Maine coach Shawn Walsh successfully underwent surgery yesterday afternoon at the National Institute of Health (NIH) in Bethesda, Md. The debulking procedure, which included a pneumonectomy (removal of his left lung and removal of cancerous tumors located under his breastplate) was performed by Dr. David Schrump of the National Cancer Institute (NCI).
Dr. Richard Childs of the National Heart, Lung and Blood Institute (NHLBI) and Dr. Schrump, Head of the Thoracic Oncollogy Section of the Surgery Branch of the NCI, are overseeing Walsh’s treatment while at NIH. Childs is the primary investigator of the stem-cell study, which is a collaboration of the NHLBI and NCI, Walsh is participating in.
According to Dr. Schrump, “Mr. Walsh underwent left pneumonectomy and node removal in preparation for a stem-cell transplant. The operation was uneventful and the patient was stable overnight. Mr. Walsh was out of bed this morning and doing well.”
Walsh asked that it be noted that Dr. Schrump trained at the University of Michigan. Michigan is one of the college hockey teams that advanced to the Frozen Four out of the West Regional in Grand Rapids, Mich., last weekend, and will play Boston College in a semifinal game, April 5, in Albany N.Y.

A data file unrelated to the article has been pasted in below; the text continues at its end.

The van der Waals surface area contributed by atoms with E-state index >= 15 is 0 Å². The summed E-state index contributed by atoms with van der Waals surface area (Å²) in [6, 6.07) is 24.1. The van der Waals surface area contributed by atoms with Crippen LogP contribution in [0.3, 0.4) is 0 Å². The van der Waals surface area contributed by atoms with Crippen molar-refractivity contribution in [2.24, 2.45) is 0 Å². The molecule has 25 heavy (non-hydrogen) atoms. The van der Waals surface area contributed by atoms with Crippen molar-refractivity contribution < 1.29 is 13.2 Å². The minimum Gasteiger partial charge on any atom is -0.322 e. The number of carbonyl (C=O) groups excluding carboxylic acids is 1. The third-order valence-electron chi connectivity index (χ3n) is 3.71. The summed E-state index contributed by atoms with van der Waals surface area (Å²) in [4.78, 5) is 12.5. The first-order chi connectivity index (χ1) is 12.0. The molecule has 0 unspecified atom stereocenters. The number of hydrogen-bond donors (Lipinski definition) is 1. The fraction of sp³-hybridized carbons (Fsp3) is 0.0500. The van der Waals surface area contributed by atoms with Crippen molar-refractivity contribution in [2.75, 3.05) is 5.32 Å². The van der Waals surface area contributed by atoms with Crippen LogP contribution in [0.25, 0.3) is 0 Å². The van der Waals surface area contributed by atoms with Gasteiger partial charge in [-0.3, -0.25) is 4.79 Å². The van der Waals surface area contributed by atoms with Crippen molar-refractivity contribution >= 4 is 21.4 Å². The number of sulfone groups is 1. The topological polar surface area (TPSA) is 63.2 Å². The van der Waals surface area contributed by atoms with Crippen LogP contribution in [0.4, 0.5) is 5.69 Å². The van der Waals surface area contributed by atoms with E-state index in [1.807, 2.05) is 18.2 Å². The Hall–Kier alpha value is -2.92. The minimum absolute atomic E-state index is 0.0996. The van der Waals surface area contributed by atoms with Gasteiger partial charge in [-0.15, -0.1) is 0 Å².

The debulking surgery Walsh underwent is essential in preparation for a stem-cell transplant, which Walsh will receive later, because the number of cancer cells present at the time of the transplant is directly related to the success rate of the procedure. Walsh, originally diagnosed with renal cell carcinoma in early July of last year, underwent these procedures to eradicate cancer cells that have spread to his left lung and his sternum.
Following three to four weeks of rest after the initial operation, Walsh will receive the stem-cell transplant, that will take up to two weeks to complete at NIH. Stem cells are immature cells that develop into blood cells. If the transplant is successful, new cells will grow, multiply and attack the cancer cells. The procedure involves transplanting stem cells from someone who is cancer-free and a very close genetic match into the cancer patient. Walsh’s brother Kevin will be the donor for the procedure.
Walsh, with his wife Lynne, said earlier this week, “I appreciate the support we have had in this battle, and I am looking forward to beating it [renal cell carcinoma].”
Walsh had surgery to remove a cancerous left kidney at the Boston Medical Center July 7, and underwent immunotherapy cycles at UCLA’s Jonsson Cancer Center in August and October.